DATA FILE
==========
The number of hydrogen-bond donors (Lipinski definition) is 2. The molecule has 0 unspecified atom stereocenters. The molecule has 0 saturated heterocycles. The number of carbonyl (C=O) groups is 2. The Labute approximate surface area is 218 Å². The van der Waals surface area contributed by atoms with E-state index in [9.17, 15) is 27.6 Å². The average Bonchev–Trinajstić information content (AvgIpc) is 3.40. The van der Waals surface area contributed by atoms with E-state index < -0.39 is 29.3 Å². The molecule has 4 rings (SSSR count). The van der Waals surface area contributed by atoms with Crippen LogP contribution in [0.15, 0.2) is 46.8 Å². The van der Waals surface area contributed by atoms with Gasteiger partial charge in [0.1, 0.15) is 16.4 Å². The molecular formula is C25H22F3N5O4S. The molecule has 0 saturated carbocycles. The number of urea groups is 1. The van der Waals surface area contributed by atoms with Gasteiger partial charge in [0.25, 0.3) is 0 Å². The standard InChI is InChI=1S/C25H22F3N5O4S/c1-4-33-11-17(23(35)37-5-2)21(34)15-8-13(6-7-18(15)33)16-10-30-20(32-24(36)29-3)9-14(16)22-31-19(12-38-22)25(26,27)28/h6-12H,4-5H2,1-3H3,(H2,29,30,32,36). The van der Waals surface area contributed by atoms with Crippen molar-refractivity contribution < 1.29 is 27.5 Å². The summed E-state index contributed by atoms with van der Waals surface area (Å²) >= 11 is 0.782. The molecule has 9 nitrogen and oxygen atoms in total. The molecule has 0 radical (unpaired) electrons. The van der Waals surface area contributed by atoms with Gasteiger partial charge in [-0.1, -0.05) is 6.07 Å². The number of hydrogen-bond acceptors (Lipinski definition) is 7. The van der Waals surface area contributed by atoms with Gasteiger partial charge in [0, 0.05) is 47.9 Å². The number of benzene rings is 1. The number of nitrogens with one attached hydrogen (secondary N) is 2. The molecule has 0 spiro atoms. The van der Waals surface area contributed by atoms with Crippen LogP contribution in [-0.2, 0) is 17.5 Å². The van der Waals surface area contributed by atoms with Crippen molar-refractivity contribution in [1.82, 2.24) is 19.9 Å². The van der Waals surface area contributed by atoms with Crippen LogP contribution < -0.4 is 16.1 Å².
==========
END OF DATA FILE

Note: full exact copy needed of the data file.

The number of hydrogen-bond donors (Lipinski definition) is 2. The molecule has 0 unspecified atom stereocenters. The molecule has 0 saturated heterocycles. The number of carbonyl (C=O) groups is 2. The Labute approximate surface area is 218 Å². The van der Waals surface area contributed by atoms with E-state index in [9.17, 15) is 27.6 Å². The average Bonchev–Trinajstić information content (AvgIpc) is 3.40. The van der Waals surface area contributed by atoms with E-state index < -0.39 is 29.3 Å². The molecule has 4 rings (SSSR count). The van der Waals surface area contributed by atoms with Crippen LogP contribution in [0.15, 0.2) is 46.8 Å². The van der Waals surface area contributed by atoms with Gasteiger partial charge in [0.1, 0.15) is 16.4 Å². The molecular formula is C25H22F3N5O4S. The molecule has 0 saturated carbocycles. The number of urea groups is 1. The van der Waals surface area contributed by atoms with Gasteiger partial charge in [0.25, 0.3) is 0 Å². The standard InChI is InChI=1S/C25H22F3N5O4S/c1-4-33-11-17(23(35)37-5-2)21(34)15-8-13(6-7-18(15)33)16-10-30-20(32-24(36)29-3)9-14(16)22-31-19(12-38-22)25(26,27)28/h6-12H,4-5H2,1-3H3,(H2,29,30,32,36). The van der Waals surface area contributed by atoms with Crippen molar-refractivity contribution < 1.29 is 27.5 Å². The summed E-state index contributed by atoms with van der Waals surface area (Å²) >= 11 is 0.782. The molecule has 9 nitrogen and oxygen atoms in total. The molecule has 0 radical (unpaired) electrons. The van der Waals surface area contributed by atoms with Gasteiger partial charge in [-0.1, -0.05) is 6.07 Å². The number of hydrogen-bond acceptors (Lipinski definition) is 7. The van der Waals surface area contributed by atoms with Gasteiger partial charge in [0, 0.05) is 47.9 Å². The number of benzene rings is 1. The number of nitrogens with one attached hydrogen (secondary N) is 2. The molecule has 0 spiro atoms. The van der Waals surface area contributed by atoms with Crippen LogP contribution in [-0.2, 0) is 17.5 Å². The van der Waals surface area contributed by atoms with Crippen molar-refractivity contribution in [1.82, 2.24) is 19.9 Å². The van der Waals surface area contributed by atoms with Crippen LogP contribution < -0.4 is 16.1 Å².